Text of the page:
Sue Freeth, chief executive of the veterans mental health charity Combat Stress, has announced she is to step down after five years in the role.
Freeth said in a statement that there was never a perfect time to leave the charity but she felt she must move on.
The charity said Freeth would help trustees in the search for her successor and is expected to leave once the new incumbent is in post, expected to be about January.
Combat Stress said Freeth had led the charity through “two significant change programmes”, including earlier this year when it was forced to scale back its services and staff numbers because of a substantial drop in government funding.
Asked whether Freeth had any plans for what she might do next, a spokeswoman said she would be “exploring her options for her next leadership role in the charity or public sector”.
Freeth said she would leave the charity “well placed to grow and adapt to the needs of veterans”.
She said: “There will never be a perfect time for me to leave Combat Stress, but I feel I must move on.
“During the next six months I will support the trustees in finding a new chief executive and will then ensure a seamless transition to support my successor in starting their journey with the charity.”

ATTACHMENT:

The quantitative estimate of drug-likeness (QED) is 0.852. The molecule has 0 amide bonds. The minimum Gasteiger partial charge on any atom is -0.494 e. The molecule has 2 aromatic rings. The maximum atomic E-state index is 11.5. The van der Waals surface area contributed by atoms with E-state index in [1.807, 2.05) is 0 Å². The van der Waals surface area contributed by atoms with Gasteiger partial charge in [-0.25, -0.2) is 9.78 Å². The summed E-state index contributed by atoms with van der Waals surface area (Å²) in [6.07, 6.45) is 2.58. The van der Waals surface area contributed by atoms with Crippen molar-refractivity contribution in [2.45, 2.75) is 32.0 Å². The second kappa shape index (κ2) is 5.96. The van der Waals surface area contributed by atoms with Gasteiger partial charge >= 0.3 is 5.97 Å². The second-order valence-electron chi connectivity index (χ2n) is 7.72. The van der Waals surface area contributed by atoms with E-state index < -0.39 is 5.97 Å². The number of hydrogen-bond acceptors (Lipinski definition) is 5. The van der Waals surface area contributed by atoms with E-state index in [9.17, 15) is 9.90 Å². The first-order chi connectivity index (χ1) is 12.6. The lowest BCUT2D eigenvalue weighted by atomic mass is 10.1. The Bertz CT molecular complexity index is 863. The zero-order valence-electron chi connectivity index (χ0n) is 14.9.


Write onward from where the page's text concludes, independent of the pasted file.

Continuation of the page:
Giles Peel, chair of Combat Stress, said Freeth had made a “significant contribution” to the charity.
“She has led the organisation during a period when the financial challenges we faced have been effectively addressed and the core offering to veterans has been modernised and transformed,” said Peel. “Sue has the full support of the board.”
In 2016, a Conservative peer made claims in the House of Lords that Freeth had sent bullying emails in a previous role at the Royal British Legion - claims that Freeth said were “inaccurate, unfounded and completely wrong”. The RBL also denied the claims.
- This article was updated on 21 July 2020 to make it clear that the Royal British Legion denied the claims made against Sue Freeth in 2016.